How Consumers Struggling with Covid-19’s Impact Have Paid—Or Not Paid—Their Bills
The impact of the economic downturn sparked by the coronavirus pandemic has affected payments of all sorts, but perhaps none so much as consumer bill payments. Indeed, some 56% of consumers said it was harder to pay bills because they’d lost their jobs or had sustained a reduction in income, according to a second-quarter survey conducted by Aite Group, a Boston-based financial-services research firm that talked to 3,039 consumers. Aite released its report Tuesday.
But the impact on bill payment was seen not just in reduced income but also in increased expenses taken on by consumers to deal with the pandemic. Fifty-three percent of consumers said it was harder to pay bills for this reason.
Forced to choose bills they can pay and those they can’t, consumers are holding off on donations (39%), followed closely by student loans (34%) and cable and Internet bills (26%), the report says. At just 3%, water and sewer bills are the least likely to be spiked, lower even that federal and state income taxes and property taxes.
The pandemic has thrown people out of work as businesses shutter, some permanently, in the face of measures states and localities adopted beginning in March to combat the virus’s spread. Others have retained their jobs but seen their income reduced because of shorter hours. The resulting recession follows a long period of economic expansion in the United States.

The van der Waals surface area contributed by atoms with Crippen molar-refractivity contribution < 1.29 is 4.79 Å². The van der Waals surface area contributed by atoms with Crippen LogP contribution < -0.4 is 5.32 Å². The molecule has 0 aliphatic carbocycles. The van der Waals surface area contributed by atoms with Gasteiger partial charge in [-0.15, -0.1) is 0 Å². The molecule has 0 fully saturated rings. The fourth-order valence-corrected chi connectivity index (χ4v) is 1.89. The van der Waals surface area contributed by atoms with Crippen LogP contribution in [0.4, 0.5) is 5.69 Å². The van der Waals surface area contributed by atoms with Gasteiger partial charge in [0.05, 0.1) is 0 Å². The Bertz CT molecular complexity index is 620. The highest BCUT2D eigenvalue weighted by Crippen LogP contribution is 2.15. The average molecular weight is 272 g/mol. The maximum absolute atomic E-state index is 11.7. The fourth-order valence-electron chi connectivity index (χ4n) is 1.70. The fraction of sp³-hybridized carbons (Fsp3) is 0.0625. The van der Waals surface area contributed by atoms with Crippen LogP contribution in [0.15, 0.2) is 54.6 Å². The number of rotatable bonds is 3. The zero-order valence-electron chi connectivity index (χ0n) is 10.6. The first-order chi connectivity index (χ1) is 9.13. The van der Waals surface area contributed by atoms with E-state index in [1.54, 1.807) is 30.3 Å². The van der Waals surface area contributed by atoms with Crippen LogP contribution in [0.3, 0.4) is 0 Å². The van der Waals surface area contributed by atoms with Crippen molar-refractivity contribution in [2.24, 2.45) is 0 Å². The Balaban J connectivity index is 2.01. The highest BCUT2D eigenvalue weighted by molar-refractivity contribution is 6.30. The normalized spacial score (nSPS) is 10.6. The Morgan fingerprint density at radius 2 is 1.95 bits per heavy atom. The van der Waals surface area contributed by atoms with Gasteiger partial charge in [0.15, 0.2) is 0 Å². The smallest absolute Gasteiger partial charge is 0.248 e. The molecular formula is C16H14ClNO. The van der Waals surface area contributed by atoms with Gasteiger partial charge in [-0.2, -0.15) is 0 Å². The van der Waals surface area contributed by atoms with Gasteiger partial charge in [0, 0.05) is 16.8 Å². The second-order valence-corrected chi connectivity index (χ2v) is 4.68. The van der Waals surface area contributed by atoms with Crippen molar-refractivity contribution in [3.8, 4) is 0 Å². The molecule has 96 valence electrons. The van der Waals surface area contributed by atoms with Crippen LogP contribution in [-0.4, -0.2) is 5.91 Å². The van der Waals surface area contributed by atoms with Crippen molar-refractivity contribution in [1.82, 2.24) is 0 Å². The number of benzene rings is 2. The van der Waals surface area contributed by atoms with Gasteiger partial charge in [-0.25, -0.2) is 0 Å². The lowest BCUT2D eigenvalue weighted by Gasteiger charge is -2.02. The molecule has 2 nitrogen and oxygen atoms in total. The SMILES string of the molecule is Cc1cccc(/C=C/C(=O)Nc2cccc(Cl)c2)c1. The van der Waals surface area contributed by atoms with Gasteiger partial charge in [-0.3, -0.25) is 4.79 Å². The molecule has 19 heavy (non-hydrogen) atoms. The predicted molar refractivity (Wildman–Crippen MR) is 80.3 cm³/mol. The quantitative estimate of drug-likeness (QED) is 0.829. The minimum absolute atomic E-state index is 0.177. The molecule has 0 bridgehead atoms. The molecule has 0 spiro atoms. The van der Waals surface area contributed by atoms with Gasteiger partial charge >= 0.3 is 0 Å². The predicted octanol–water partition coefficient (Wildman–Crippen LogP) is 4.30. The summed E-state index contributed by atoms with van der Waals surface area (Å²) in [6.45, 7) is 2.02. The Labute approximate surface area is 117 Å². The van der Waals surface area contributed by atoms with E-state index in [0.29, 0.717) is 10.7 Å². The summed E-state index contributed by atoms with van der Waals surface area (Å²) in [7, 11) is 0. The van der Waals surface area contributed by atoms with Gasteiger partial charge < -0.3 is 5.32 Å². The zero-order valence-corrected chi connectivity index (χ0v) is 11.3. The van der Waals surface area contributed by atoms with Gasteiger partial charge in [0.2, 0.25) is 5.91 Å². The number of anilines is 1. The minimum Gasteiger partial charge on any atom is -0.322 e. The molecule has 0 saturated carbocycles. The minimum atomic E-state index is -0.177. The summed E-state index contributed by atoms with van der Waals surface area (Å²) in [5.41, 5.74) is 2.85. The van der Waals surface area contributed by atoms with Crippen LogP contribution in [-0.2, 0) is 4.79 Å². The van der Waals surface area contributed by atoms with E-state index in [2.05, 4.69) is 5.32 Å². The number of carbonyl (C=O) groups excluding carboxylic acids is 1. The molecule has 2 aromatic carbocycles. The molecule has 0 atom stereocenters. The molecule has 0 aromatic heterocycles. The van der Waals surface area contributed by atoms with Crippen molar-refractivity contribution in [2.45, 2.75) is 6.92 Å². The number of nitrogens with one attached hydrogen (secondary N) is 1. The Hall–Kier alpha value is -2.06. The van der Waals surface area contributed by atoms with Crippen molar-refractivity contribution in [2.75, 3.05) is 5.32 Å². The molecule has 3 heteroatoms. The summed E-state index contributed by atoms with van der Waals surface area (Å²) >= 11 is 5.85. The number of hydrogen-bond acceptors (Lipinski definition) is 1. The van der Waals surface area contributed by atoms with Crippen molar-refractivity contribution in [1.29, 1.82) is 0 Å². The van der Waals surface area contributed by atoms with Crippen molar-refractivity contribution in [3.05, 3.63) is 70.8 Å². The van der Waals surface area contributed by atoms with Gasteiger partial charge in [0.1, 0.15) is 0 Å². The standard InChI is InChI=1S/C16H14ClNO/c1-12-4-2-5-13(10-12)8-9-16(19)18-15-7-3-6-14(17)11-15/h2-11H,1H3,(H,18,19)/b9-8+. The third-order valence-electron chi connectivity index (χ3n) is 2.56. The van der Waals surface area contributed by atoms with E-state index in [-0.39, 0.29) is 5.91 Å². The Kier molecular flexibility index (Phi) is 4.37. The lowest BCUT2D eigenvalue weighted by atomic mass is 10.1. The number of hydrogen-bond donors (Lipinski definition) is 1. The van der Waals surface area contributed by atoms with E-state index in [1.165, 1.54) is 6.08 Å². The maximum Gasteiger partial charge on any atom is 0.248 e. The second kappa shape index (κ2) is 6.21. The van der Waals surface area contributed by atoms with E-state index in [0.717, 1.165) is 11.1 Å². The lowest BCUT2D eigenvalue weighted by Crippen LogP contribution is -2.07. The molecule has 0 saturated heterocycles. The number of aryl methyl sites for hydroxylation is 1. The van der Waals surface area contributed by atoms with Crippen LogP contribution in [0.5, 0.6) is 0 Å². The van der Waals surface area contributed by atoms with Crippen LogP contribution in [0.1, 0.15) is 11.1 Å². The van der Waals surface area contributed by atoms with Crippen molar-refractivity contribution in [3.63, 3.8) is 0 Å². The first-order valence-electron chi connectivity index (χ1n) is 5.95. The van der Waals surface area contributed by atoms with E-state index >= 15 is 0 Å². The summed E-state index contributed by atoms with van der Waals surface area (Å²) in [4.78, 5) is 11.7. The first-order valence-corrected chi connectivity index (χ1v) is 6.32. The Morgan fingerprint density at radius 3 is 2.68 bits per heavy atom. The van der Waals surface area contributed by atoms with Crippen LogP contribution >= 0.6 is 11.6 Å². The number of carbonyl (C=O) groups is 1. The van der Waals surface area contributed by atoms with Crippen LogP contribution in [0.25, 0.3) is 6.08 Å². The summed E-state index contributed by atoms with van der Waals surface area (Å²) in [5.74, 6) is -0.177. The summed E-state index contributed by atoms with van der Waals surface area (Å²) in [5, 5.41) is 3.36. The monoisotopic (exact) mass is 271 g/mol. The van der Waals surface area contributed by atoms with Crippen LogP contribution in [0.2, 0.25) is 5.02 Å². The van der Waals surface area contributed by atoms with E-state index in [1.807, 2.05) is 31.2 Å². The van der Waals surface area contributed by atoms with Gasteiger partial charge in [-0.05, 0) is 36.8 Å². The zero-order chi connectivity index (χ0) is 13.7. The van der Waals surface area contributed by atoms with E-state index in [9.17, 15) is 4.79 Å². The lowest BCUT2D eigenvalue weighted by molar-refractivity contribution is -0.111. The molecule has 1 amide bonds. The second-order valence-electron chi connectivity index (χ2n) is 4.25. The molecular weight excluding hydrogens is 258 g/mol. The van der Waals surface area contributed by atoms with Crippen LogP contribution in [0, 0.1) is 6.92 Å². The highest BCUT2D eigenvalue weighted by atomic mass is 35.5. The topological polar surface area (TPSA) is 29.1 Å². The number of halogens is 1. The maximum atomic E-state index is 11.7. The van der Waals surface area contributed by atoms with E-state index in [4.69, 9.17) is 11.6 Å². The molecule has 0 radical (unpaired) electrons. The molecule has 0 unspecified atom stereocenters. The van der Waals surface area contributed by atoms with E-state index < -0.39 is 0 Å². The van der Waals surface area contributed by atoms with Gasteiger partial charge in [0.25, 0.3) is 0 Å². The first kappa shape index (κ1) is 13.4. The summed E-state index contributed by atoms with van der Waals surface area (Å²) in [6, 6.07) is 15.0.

Overall, in the year through the second quarter, U.S. consumers paid a total of about 15.5 billion bills for a total of $4.6 trillion, the study found. Of those bills, consumers paid about 9.5 billion, or 62%, online through a biller or bank site or via a third-party site. Continuing a longstanding trend, some 76% of those online payments came through biller sites, up from 62% in 2010, while the share for bank sites has dropped to 22% from 38% 10 years ago.
The share of bill payments made online will only grow faster now because of the impact of Covid-19, predicts David Albertazzi, an Aite analyst who co-authored the report. This process will likely result in smoother–and faster–payments, he adds. “The long-term impact is that both [financial institutions] and billers are going to revamp the bill-payment experience (which has not changed for years) for consumers as more financial activities are now taking place online. Covid has accelerated the needs for these transactions/interactions to be made online,” he says via email.
The automated clearing house dominates payment methods, at 7 billion transactions, though consumers still write some 2.3 billion checks. Debit cards accounted for 2.5 payments, while credit cards were used for 2.6 billion.